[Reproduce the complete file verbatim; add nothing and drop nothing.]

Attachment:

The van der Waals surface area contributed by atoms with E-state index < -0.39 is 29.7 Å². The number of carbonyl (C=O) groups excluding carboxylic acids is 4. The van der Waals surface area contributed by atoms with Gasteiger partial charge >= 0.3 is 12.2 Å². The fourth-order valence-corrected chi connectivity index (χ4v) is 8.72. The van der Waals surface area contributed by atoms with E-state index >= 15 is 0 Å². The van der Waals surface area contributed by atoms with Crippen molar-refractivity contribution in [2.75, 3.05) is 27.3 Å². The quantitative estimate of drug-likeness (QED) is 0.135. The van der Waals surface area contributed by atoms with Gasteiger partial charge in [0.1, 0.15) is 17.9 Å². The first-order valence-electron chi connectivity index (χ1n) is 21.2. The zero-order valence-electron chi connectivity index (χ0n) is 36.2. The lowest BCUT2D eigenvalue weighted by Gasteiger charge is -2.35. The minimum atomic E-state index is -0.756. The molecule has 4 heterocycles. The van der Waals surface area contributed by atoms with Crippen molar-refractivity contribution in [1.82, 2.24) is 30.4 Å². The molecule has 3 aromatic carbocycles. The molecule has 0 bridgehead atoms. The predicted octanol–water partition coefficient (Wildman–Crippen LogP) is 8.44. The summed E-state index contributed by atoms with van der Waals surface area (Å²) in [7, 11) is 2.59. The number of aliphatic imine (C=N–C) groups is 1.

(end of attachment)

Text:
The van der Waals surface area contributed by atoms with E-state index < -0.39 is 29.7 Å². The number of carbonyl (C=O) groups excluding carboxylic acids is 4. The van der Waals surface area contributed by atoms with Gasteiger partial charge >= 0.3 is 12.2 Å². The fourth-order valence-corrected chi connectivity index (χ4v) is 8.72. The van der Waals surface area contributed by atoms with E-state index >= 15 is 0 Å². The van der Waals surface area contributed by atoms with Crippen molar-refractivity contribution in [2.75, 3.05) is 27.3 Å². The quantitative estimate of drug-likeness (QED) is 0.135. The van der Waals surface area contributed by atoms with Gasteiger partial charge in [0.1, 0.15) is 17.9 Å². The first-order valence-electron chi connectivity index (χ1n) is 21.2. The zero-order valence-electron chi connectivity index (χ0n) is 36.2. The lowest BCUT2D eigenvalue weighted by Gasteiger charge is -2.35. The minimum atomic E-state index is -0.756. The molecule has 4 heterocycles. The van der Waals surface area contributed by atoms with Crippen molar-refractivity contribution in [1.82, 2.24) is 30.4 Å². The molecule has 3 aromatic carbocycles. The molecule has 0 bridgehead atoms. The predicted octanol–water partition coefficient (Wildman–Crippen LogP) is 8.44. The summed E-state index contributed by atoms with van der Waals surface area (Å²) in [7, 11) is 2.59. The number of aliphatic imine (C=N–C) groups is 1.